I Rinse My Hair With Rice Water

 
Rice water Rinsed Hair
 

Have you heard of the Hualong village in China where the ladies only cut their hair once in their life? Pictures of these women show up in Facebook articles every so often where they mention they have made it into the Guinness Book of world records for longest hair. Their hair is 6 to 7 feet long, it is thick, shiny and dark. They also say that the women don't start going grey until they are in their 80s. Their secret for beautiful hair is said to be rinsing their hair with the water leftover from rinsing rice. 

This article on Hair Buddha gives a great explanation of why rice water works. In her article she mentions SK-II has a skin care product called Pitera. SK-II say they were inspired to create Pitera based on the hands of older sake workers, which would appear smooth and youthful in contrast to their wrinkled faces. The Birth of Sake is a documentary currently on Netflix and I re-watched in recently paying particular attention to their hands. It is remarkable how compared to the faces of the older workers, their hands were smooth and wrinkle free. 

Strain+Rice+Water

A few years ago I decided to go "no-poo" and detox my hair from my daily shampoo and conditioner routine. I did the baking soda wash and vinegar rinse and tried a few variations. None of them were really my favorite. When I found Morrocco Method shampoos I was so happy to find a non stripping formulation with raw ingredients. My hair had reset and no longer needed daily washing. However...Morrocco Method, due to it's cost is more of a treat to me, once a year I will order a set and enjoy spa like showers for a few months. When I'm out of Morrocco Method I use a shampoo from Rudy's Barbershop (this product does not meet my standards of not putting on your body what you wouldn't put in your mouth, but compared to most store bought brands I prefer it), thankfully since my scalp detox I don't have to wash every day. Once or twice a week works great. My hair routine does not include using conditioner. I have tried many different conditioners, most of them leaving my hair feeling film, oily or just contributed to the build up of product that needed to be stripped.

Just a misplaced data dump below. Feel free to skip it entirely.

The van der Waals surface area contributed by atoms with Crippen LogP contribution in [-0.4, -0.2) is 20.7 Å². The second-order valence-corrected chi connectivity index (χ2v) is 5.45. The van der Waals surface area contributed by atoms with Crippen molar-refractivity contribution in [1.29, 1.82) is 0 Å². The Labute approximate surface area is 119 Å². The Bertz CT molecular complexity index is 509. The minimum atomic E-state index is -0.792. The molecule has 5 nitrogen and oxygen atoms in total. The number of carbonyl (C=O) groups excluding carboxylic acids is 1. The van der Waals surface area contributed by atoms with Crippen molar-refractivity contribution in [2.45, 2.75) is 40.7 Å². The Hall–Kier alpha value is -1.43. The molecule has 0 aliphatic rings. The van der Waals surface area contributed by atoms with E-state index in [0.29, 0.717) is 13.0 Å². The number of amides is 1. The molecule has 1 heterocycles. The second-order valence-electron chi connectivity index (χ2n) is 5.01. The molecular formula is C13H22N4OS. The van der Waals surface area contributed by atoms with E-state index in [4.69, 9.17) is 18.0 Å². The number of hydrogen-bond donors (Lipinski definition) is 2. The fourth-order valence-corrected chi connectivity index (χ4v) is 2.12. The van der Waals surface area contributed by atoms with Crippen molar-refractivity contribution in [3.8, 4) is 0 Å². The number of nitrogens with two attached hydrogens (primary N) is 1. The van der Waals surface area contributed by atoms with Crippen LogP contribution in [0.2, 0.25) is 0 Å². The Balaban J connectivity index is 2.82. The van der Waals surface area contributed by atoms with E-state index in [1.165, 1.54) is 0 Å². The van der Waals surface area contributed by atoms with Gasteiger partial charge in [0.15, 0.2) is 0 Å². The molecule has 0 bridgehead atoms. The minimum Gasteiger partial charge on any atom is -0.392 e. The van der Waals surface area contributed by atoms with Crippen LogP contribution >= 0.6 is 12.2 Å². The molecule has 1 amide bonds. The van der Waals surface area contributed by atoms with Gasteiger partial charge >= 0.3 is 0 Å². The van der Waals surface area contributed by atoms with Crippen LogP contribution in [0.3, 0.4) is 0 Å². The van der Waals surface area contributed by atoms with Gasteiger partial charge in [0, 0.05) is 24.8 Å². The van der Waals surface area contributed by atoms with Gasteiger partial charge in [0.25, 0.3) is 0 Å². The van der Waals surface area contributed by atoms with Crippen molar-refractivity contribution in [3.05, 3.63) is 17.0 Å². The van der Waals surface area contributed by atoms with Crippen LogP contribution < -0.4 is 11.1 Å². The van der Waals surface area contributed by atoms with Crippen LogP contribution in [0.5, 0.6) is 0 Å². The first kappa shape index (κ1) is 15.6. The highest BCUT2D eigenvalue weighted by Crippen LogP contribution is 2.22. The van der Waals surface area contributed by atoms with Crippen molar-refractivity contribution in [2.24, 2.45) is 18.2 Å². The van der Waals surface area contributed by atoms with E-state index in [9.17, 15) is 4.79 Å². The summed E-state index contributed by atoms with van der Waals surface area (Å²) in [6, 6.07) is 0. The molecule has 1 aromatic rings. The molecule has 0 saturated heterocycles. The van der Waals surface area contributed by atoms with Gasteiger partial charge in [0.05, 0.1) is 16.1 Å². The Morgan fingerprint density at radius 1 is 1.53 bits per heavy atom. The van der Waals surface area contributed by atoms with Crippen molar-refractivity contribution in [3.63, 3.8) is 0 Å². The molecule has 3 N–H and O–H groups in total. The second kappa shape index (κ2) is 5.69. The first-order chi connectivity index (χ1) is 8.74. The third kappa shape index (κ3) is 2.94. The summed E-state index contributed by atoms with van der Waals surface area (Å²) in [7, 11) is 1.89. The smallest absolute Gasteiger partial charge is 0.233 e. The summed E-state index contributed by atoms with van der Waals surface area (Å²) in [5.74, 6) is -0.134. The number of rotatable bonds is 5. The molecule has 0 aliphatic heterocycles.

When I tried the rice water for the first time it was better than some of nicest conditioners I had used (including Bumble and Bumble, and Morrocco Method). My hair was so soft after using it and it did an amazing job of detangling. Considering that it was so incredibly easy to make and it is basically free, I'm honestly not sure if I'll ever buy conditioner again.

Another benefit of soaking your rice overnight is that you will have rice that cooks quicker and is also easier to digest. In Nourishing Traditions, Sally Fallon talks quite a bit about soaking grains

Traditional societies usually soak or ferment their grains before eating them, processes that neutralize phytates and enzyme inhibitors and, in effect, predigest grains so that all their nutrients are more available. Sprouting, overnight soaking and old-fashioned sour leavening can accomplish this important predigestion process in our own kitchens.[1]

Lovely hair and more nutritious rice. Win Win!


Fermented Rice Water Hair Rinse

1 Cup of Organic White Rice  

2 Cups of filtered water 

Rinse the rice and then pour into a glass bowl with the two cups of water and cover. Let sit overnight. Strain the rice pouring the water into a jar or bottle. If you do not plan to use right away you can refrigerate for a day or two (but let it come to room temperature if you don't want an extremely cold rinse!). Shampoo hair as usual and rinse. Pour rice water over hair and let sit for 3-4 minutes. If you have longer hair, use a separate cup and place the ends of your hair directly in the rice water. You can capture the rice water in the cup as you pour the water from the bottle  over your hair for complete coverage. Rinse hair with warm water and dry as usual. 

 

Have you ever tried rice water for your hair? Let me know what you think in the comments!

 

[1] Fallon, Sally; Enig, Mary. Nourishing Traditions:  The Cookbook that Challenges Politically Correct Nutrition and the Diet Dictocrats (p. 25). National Book Network - A. Kindle Edition.: